Despite the variety of increases projected from Mason’s Office of Budget and Planning, one very important increase is missing: state funding.

In the budget forum held earlier this month, Mason representatives discussed the current state of the university’s budget.

The general word used to describe most changes was increase, including room and board, that has seen a 19 percent increase since 2001, and in-state undergraduate tuition which has increased by 104 percent since 2001.

Accompanying these increases is an overall university budget increase from $826.6 million last year to $888 million this year.

David Moore, the Director of Budget and Planning Analysis at Mason said this $61.4 million increase can be attributed to private funding, Educational and General (E&G) operating budgets, Auxiliary Enterprise operating budgets, research sponsored program activities, capital support and state financial aid.

Of the $61.4 million increase to the budget this year, state funding only makes up $0.8 million. Herein lies one very obvious decrease in Mason’s current budget. Since 2001, state funding has seen a 51 percent decrease.

“Similar to the rest of the nation, the Commonwealth of Virginia was affected by the economic downturn in 2008,” said Moore. ”During this downturn, the state reduced agency budgets to align with available resources. Higher education institutions were not spared from the budget cuts and this contributed to the decrease in state funding,” said Moore.

This decrease will be felt primarily in the pockets of students.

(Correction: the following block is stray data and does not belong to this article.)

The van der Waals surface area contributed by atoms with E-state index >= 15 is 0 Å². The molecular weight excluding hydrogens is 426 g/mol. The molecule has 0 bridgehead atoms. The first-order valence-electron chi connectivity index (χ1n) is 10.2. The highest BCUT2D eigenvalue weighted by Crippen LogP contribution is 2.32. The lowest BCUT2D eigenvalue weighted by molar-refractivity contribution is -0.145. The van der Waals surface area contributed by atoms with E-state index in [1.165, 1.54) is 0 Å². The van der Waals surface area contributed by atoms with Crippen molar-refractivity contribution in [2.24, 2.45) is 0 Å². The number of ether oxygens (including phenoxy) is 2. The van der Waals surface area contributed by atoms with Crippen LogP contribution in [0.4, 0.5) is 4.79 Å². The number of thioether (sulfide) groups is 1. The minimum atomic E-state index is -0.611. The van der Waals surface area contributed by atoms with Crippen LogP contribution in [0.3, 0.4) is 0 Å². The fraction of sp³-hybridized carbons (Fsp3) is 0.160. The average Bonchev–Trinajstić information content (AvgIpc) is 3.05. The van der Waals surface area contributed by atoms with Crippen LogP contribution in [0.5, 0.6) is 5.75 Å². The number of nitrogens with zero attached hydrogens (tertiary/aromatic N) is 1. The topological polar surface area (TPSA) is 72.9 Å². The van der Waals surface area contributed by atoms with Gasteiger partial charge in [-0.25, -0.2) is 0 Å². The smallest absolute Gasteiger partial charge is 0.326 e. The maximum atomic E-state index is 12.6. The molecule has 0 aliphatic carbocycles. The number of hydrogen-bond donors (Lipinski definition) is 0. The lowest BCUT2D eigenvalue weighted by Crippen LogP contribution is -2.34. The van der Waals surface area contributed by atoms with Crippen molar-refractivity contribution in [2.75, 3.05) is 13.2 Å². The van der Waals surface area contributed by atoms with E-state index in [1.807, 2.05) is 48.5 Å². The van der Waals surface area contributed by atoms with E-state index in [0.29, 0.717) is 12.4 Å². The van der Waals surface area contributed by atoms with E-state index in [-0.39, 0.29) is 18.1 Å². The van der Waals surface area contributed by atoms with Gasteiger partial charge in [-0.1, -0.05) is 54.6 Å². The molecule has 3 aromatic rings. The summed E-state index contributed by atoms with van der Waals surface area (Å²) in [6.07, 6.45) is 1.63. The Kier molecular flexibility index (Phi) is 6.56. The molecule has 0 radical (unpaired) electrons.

“The university’s current long range planning model estimates an increase of approximately 4.6 percent in fiscal year 2014 and 3.8 percent each year during fiscal year 2015-18,” said Moore.

These future predictions are all a part of the university’s plan to combat the current unpredictable economic climate. According to Moore, Mason’s moderate annual tuition increase is associated with replacing the loss of state funding, which resulted from previous state budget reductions.

Of course, none of these numbers are guaranteed.

“These increases, however, are modeled for planning purposes and are subject to General Fund support from the Commonwealth of Virginia and approval of tuition fees by the Board of Visitors,” Moore said.

It is because of these probable tuition increases that some limits on new initiatives through the current budget framework. However, he is confident Mason will be able to continue growth,” said Peter Stearns, University Provost.

Ultimately, Mason is constantly trying to balance a stable and supportive budget, while at the same time keeping students happy by maintaining affordable tuition.

“We will work hard to make sure the results do not hurt student experience at Mason, and we believe the approach is compatible with continued dynamism and excitement, just in a more challenging climate,” said Stearns.

However, with the current national and statewide economic climate, tuition increases are unavoidable to continue on the track to prestige that Mason has set itself.